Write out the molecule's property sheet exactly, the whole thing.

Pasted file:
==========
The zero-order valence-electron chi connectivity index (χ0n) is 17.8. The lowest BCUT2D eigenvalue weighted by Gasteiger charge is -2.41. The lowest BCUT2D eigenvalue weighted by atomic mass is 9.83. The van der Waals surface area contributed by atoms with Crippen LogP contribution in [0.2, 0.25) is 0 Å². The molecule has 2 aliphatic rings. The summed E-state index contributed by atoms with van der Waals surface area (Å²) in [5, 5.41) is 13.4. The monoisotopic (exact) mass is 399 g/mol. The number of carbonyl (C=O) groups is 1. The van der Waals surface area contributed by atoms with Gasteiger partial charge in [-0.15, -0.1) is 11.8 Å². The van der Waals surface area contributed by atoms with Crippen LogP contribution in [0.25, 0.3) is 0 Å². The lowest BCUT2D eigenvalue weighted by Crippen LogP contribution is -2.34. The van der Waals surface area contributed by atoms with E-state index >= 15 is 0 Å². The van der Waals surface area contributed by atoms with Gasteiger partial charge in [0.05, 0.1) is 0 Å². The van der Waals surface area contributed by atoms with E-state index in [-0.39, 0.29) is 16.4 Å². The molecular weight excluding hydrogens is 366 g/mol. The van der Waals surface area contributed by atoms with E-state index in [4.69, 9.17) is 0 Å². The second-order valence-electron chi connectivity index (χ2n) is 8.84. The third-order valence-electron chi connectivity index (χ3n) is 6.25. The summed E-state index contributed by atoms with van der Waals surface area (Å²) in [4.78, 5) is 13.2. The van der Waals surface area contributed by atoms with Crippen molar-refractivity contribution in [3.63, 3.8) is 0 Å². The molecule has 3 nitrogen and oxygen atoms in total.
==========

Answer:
The zero-order valence-electron chi connectivity index (χ0n) is 17.8. The lowest BCUT2D eigenvalue weighted by Gasteiger charge is -2.41. The lowest BCUT2D eigenvalue weighted by atomic mass is 9.83. The van der Waals surface area contributed by atoms with Crippen LogP contribution in [0.2, 0.25) is 0 Å². The molecule has 2 aliphatic rings. The summed E-state index contributed by atoms with van der Waals surface area (Å²) in [5, 5.41) is 13.4. The monoisotopic (exact) mass is 399 g/mol. The number of carbonyl (C=O) groups is 1. The van der Waals surface area contributed by atoms with Gasteiger partial charge in [-0.15, -0.1) is 11.8 Å². The van der Waals surface area contributed by atoms with Crippen LogP contribution in [0.25, 0.3) is 0 Å². The lowest BCUT2D eigenvalue weighted by Crippen LogP contribution is -2.34. The van der Waals surface area contributed by atoms with E-state index >= 15 is 0 Å². The van der Waals surface area contributed by atoms with Gasteiger partial charge in [0.05, 0.1) is 0 Å². The van der Waals surface area contributed by atoms with E-state index in [-0.39, 0.29) is 16.4 Å². The molecular weight excluding hydrogens is 366 g/mol. The van der Waals surface area contributed by atoms with E-state index in [4.69, 9.17) is 0 Å². The second-order valence-electron chi connectivity index (χ2n) is 8.84. The third-order valence-electron chi connectivity index (χ3n) is 6.25. The summed E-state index contributed by atoms with van der Waals surface area (Å²) in [4.78, 5) is 13.2. The van der Waals surface area contributed by atoms with Crippen molar-refractivity contribution in [3.63, 3.8) is 0 Å². The molecule has 3 nitrogen and oxygen atoms in total.